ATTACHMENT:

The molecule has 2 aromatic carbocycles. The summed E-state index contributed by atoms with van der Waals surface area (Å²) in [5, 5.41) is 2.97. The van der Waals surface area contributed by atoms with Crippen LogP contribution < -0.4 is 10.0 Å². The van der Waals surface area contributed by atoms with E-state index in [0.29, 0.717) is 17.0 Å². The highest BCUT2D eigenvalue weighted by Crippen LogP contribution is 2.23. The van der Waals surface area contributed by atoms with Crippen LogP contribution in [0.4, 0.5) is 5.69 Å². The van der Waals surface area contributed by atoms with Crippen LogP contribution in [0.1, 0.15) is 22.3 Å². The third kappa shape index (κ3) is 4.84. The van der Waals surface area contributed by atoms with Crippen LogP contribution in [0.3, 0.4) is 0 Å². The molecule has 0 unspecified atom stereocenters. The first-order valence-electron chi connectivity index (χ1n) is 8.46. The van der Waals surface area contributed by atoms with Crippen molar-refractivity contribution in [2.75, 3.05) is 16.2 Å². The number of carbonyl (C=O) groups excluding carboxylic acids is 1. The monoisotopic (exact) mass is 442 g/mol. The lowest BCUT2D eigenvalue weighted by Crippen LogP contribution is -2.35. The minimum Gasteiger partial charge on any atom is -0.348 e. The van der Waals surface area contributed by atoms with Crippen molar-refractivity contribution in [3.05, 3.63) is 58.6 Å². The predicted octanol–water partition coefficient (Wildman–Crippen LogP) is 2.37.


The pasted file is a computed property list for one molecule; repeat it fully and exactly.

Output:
The molecule has 2 aromatic carbocycles. The summed E-state index contributed by atoms with van der Waals surface area (Å²) in [5, 5.41) is 2.97. The van der Waals surface area contributed by atoms with Crippen LogP contribution < -0.4 is 10.0 Å². The van der Waals surface area contributed by atoms with E-state index in [0.29, 0.717) is 17.0 Å². The highest BCUT2D eigenvalue weighted by Crippen LogP contribution is 2.23. The van der Waals surface area contributed by atoms with Crippen LogP contribution in [0.4, 0.5) is 5.69 Å². The van der Waals surface area contributed by atoms with Crippen LogP contribution in [0.1, 0.15) is 22.3 Å². The third kappa shape index (κ3) is 4.84. The van der Waals surface area contributed by atoms with Crippen LogP contribution in [0.3, 0.4) is 0 Å². The molecule has 0 unspecified atom stereocenters. The first-order valence-electron chi connectivity index (χ1n) is 8.46. The van der Waals surface area contributed by atoms with Crippen molar-refractivity contribution in [2.75, 3.05) is 16.2 Å². The number of carbonyl (C=O) groups excluding carboxylic acids is 1. The monoisotopic (exact) mass is 442 g/mol. The lowest BCUT2D eigenvalue weighted by Crippen LogP contribution is -2.35. The minimum Gasteiger partial charge on any atom is -0.348 e. The van der Waals surface area contributed by atoms with Crippen molar-refractivity contribution in [3.05, 3.63) is 58.6 Å². The predicted octanol–water partition coefficient (Wildman–Crippen LogP) is 2.37.